Here's a totally nonpartisan and upbeat suggestion: Since the next presidential election is now less than 47 months away, let's all get busy right now to slam the door on some of the gremlins that have made Election 2000 so bitter.
Here's a short list of ideas that no one-Republican, Democrat, or third party-should have any trouble with. In fact, it wouldn't hurt to do some of these things arm-in-arm and elbow-to-elbow.
Clean up the voter registration rolls. I paid a visit last week to my own local elections office and asked the folks there to show me exactly how such rolls are kept current. I encourage you to do the same thing in your own community.
I was especially interested in how the lists handle people who die, people who move away, college students who live in two places at once, and people who become ineligible to vote for other reasons-like, for example, being convicted of a felony. The simple answer is that there's no process at all. Almost everything happens randomly.
My impression is that such randomness is typical across America. WORLD reader Debi Winrich of San Clemente, Calif., wrote me last week to say: "We could have voted 'often' in our little seaside village. My newly come-of-age voter son who is a college freshman had registered in his hometown when he turned 18 and registered in his college town this fall. We were taken aback to find that his name was still on the list at our local polling place. The clincher is: He was in town on election day, left mid-day for college. He could have voted in our county in the morning and in his college county as well. What a great country! We have two chances to get it right.... [And] no ID was required at our polling place."
Modernize the mechanics of voting. If one vocational opportunity is clearly in jeopardy as a result of Election 2000, it's that of salesman for the machines that process punch-card ballots. But across the country, concerned citizens need to get involved and insist that voting methods be established as technically competent, ethically fair, and voter-friendly. And we shouldn't wait until the next election cycle is immediately upon us to seek such goals.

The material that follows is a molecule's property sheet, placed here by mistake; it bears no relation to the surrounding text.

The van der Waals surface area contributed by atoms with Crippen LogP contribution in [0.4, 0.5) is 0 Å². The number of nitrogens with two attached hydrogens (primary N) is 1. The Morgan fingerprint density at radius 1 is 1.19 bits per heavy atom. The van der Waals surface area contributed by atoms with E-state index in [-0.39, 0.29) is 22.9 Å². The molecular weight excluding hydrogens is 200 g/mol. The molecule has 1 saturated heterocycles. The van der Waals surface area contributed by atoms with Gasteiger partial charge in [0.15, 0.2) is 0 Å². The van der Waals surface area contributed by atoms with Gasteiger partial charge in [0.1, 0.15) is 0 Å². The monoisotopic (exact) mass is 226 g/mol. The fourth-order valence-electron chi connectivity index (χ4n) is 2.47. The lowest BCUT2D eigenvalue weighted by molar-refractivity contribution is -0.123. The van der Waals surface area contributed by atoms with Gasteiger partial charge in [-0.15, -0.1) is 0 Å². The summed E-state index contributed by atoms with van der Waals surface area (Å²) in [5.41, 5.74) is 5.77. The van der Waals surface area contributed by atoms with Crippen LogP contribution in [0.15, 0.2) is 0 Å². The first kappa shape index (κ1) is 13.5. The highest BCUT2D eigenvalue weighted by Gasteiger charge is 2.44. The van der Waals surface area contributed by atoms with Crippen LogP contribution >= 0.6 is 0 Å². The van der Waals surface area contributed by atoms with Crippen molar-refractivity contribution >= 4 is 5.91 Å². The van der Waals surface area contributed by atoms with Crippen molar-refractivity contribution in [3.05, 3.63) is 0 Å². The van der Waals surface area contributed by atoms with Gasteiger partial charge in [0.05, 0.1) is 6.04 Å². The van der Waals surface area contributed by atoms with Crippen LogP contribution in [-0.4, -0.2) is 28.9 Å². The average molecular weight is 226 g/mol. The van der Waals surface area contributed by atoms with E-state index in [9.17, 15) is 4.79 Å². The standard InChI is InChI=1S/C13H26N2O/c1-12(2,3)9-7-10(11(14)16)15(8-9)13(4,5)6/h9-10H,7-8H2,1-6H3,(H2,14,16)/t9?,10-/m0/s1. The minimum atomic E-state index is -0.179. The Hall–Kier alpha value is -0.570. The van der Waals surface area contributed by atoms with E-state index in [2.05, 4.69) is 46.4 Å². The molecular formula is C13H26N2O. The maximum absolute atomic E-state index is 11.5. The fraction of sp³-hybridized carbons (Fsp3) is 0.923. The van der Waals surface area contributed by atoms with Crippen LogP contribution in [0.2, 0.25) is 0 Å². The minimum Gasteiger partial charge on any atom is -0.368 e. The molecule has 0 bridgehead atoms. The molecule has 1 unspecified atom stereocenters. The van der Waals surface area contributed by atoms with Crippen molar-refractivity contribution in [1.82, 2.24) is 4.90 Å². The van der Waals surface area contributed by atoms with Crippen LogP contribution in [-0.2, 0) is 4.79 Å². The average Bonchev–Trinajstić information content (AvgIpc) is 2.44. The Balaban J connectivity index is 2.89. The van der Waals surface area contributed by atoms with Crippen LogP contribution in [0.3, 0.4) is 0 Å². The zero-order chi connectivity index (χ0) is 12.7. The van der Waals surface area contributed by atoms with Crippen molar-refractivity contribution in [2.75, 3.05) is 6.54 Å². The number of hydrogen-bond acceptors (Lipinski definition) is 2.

To be sure, the Gore complainers have gone way out of bounds in capitalizing on various weaknesses in the system. But why permit such weaknesses in the first place? Capital costs for up-to-date voting technology might be an issue some years; I doubt if most voters will complain after what they've just experienced.
But even when dependable, modern equipment is in place, it needs to be used with integrity. I listened to a friend last week tell about watching what he called a regular routine in Philadelphia a few years ago where voting officials quietly removed the backs of voting machines shortly before noon to read the numbers. All they needed to do then was to go out and find just enough voters to make up the difference! Tough-minded volunteer observers representing every political party need to be on the job at every single polling place-from now until all vestiges of our greedy sinful human nature have been finally redeemed. Better to register our complaints during the process than to quibble endlessly afterwards.
Let all voting deadlines coincide. Staggered deadlines for closing the nation's various polling places are certainly a convenience. But they may be a convenience we can no longer afford. To worry that you may live a little too far to the west-that certain races have already been concluded even before you have had a chance to vote-such a utility may prove now to have outlived its usefulness.
No, it certainly won't be quite as handy to close all the polls at the same hour nationwide. To provide approximately equal convenience, polling hours might have to be extended for a 24-hour period, opening perhaps at 6 p.m. EST on Monday and continuing straight through until 6 p.m. EST on Tuesday. By closing the polls then simultaneously, from Maine to Hawaii and western Alaska, uppity media projections would be taken out of the game. And anyone who says the whole nation can't focus on a single time period hasn't thought about how the Super Bowl once a year manages quite effectively to accomplish exactly that objective.
Rules should also be changed to require that all absentee ballots be physically in the hands of the vote counters not a minute later than when the polls close.
Enhance the privilege of voting. In their misguided zeal to make voting easy, some folks have drastically cheapened the privilege. But easy come, easy go; a right to vote that costs virtually nothing will be traded away just as trivially.
Guarding that which is valuable, on the other hand, makes you treasure it just that much more. Will there be opposition to such modest defenses of the treasure? Of course-but when such arguments come, you'll have every right to question the motives of those who raise them. Almost certainly, they'll come from folks who have a greater interest in manipulating other people's votes than in exercising their own.